Saturday, September 20, 2014
Text Size

Fraser Institute pushes for First Nations private property

First Nations say they never gave up their land rights.

By Angela Sterritt, CBC News

A new study says First Nations and provincial governments should explore private property regimes on Aboriginal lands.

The report called “Divergent Mineral Rights Regimes” was published by public policy think tank, the Fraser Institute today.

It asserts First Nations land claims are one of the strongest hindrances to mining investment in Canada.

“The Native land claim issue is important, it rose to the top in our study”, said Fraser Institute Senior director Kenneth Green.

“There is a large degree of uncertainty injected into the mining equation in Canada because of developments over First Nations and protected lands”, said Green.

The Fraser Institute report makes a number of recommendations including moving to a more American style approach and allowing private ownership of mineral rights.

But not all First Nations people think that’s a good idea.

John Rampanen is a Tla-o-qui-aht cross- cultural leader living in Ahousaht, B.C.

He and his family live on their traditional territory in Ahousaht, but over the years have faced threats from a mining company they say planned to disrupt a the mountain beside their home where they harvest foods and medicine.

“‘Providing’ First Nations with mineral rights would imply that Canada has the authority to determine the inherent rights of our peoples,” Rampanen said. “It is imperative that indigenous people know and believe that our rights are ours to define and exercise... Not the other way around”

He said he doesn’t agree that creating an equal playing field in terms of mineral rights is an ecologically viable solution.

“Rather, we should look at limiting the free-for-all approach that has been exercised with non-indigenous companies regarding minerals in traditional indigenous territories,” Rampanen said.

Jennifer Duncan is a First Nation lawyer who specializes in the negotiation of agreements for First Nations with industry and government. She works at a law firm in Vancouver.

She says generally speaking exploring a private property regime for mineral rights might not be a bad idea.

“I agree that privatizing mineral rights to recognize that First Nations on a collective basis own the mineral rights in their traditional territory...will reduce uncertainty and increase mining investment and thus it’s a good move for both Canadians and First Nations.” Duncan said.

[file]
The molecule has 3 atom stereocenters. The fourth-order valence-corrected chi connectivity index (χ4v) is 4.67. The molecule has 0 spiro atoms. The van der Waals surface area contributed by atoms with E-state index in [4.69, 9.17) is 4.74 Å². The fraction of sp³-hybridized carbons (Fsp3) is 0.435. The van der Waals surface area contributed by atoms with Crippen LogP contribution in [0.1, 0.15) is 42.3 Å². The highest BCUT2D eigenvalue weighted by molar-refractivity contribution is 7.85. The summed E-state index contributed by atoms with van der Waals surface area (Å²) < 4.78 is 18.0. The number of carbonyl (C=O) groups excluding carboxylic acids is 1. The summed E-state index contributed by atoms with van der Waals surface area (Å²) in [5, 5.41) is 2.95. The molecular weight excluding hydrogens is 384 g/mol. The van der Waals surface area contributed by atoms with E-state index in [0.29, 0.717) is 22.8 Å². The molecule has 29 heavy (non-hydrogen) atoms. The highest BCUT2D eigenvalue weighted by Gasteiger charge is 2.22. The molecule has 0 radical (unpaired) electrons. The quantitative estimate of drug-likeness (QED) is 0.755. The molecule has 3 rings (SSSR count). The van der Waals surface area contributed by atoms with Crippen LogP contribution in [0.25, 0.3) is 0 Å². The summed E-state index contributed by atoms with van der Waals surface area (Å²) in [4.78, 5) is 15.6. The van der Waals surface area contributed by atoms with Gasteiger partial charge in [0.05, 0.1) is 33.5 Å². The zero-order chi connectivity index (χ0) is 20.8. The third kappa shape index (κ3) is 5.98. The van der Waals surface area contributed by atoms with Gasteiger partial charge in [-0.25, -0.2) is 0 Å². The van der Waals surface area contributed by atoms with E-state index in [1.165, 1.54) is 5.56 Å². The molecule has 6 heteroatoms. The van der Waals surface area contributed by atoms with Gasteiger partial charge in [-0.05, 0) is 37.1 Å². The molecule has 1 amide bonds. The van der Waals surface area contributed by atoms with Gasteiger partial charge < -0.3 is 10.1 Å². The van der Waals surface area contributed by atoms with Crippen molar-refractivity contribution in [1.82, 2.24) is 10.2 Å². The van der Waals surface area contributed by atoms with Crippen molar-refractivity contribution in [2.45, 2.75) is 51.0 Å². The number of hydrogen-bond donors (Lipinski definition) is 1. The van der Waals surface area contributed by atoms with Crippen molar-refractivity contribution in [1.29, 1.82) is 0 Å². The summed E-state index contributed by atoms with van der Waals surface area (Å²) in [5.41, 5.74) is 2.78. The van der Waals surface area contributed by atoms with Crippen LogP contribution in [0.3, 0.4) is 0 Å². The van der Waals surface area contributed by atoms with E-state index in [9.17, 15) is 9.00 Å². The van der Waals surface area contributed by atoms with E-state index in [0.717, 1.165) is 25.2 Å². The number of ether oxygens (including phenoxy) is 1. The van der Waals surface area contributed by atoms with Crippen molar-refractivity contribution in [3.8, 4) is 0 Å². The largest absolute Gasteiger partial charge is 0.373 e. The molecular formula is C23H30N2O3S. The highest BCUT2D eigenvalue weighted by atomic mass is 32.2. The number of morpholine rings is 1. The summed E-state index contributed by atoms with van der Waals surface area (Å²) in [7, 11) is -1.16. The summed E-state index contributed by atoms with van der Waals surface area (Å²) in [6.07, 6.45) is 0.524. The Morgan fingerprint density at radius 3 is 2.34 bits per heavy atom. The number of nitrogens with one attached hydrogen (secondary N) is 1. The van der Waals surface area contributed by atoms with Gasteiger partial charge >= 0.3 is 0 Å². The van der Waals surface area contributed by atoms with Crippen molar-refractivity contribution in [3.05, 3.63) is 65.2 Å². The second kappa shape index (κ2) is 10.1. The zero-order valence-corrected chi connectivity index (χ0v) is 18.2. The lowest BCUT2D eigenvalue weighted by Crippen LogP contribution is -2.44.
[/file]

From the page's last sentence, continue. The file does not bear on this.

But she doesn't agree with everything in the report.

“I don’t agree with the underlying position that the provinces would “sell” or “grant” rights to First Nations because this assumes that provinces have those rights to grant and this is exactly the position that creates uncertainty as First Nations argue that they have never given up those rights to the provinces, ”she said.

But the Fraser Institute's Kenneth Green says changing the First Nations property rights regime could open doors for all Canadians.

“If people want to have high standards of living, if they want to have a high quality health care, good retirement plans, we understand that the revenues from mining are an important part of that equation, both to government, to private including and society as a whole, so thats what motivates our research into resource development.”

Whatever Trevor

Dis is Trevor.

Education & Training

Blast from the past: FP archive

When is Consultation, Consultation?

Ovide Mercredi

National Chief – AFN

During a Treaty Roundtable meeting of the Alberta Chiefs, I took note of a federal government document outlining their strategy to define and ultimately impose their own form of self-government. Read more...

Letting go of residential schools

by Gilbert Oskaboose, Nov 1993 First Perspective

There is a lot of "unfinished business" in Indian Country. Garbage that we as a people have never really dealt with. Chief among them is the whole issue of those infamous residential schools and their impact on people. Read more...


obidiah picture

ANALYSIS - Bill Gallagher

gallagher picture

Under the Northern Sky by Xavier Kataquapit

Under the Northern Sky by Xavier Kataquapit


First Nations Cultural Interpreter PM – 02 Riding Mountain National Park Seasonal Indeterminate

(May to October) From $54,543 to $58,764

Closing Sept. 19, 2014

Read More

Regional Media Officer– Temp (Until Nov 2015) –F/T Position

Office of the Leader of the Official Opposition / NDP Research Office

Location:131 Queen Street, Suite 10-02, Ottawa, ON


Communicate regularly with regional media outlets (community newspapers, radio stations, student media, ethnic media, etc.) to propose ideas for interviews and opinion content Read more...

Canadian Chamber of Commerce Aboriginal Workforce Report

The Canadian Chamber of Commerce released a report that highlights initiatives to improve the workforce participation of Aboriginal peoples. 

Opportunity Found: Improving the Participation of Aboriginal Peoples in Canada’s Workforce (December 2013)  

click image to download report

Tue Sep 23 @ 3:00PM - 04:15PM
FNHMA National Conference 2014
Sun Oct 05 @ 9:00AM - 05:00PM
INIHKD & Manitoba NEAHR Conference 2014


September 2014
31 1 2 3 4 5 6
7 8 9 10 11 12 13
14 15 16 17 18 19 20
21 22 23 24 25 26 27
28 29 30 1 2 3 4

Current Video

RIP Percy Tuesday


Thanks to Althea Guiboche for allowing The First Perspective to share her video taken at the Manitowapow book launch at McNally Robinson. 

Percey sings Freddy Fender's "Wasted Days and Wasted Nights" and people join in to harmonize. 

Last Week Tonight with John Oliver (HBO): The Washington Redskins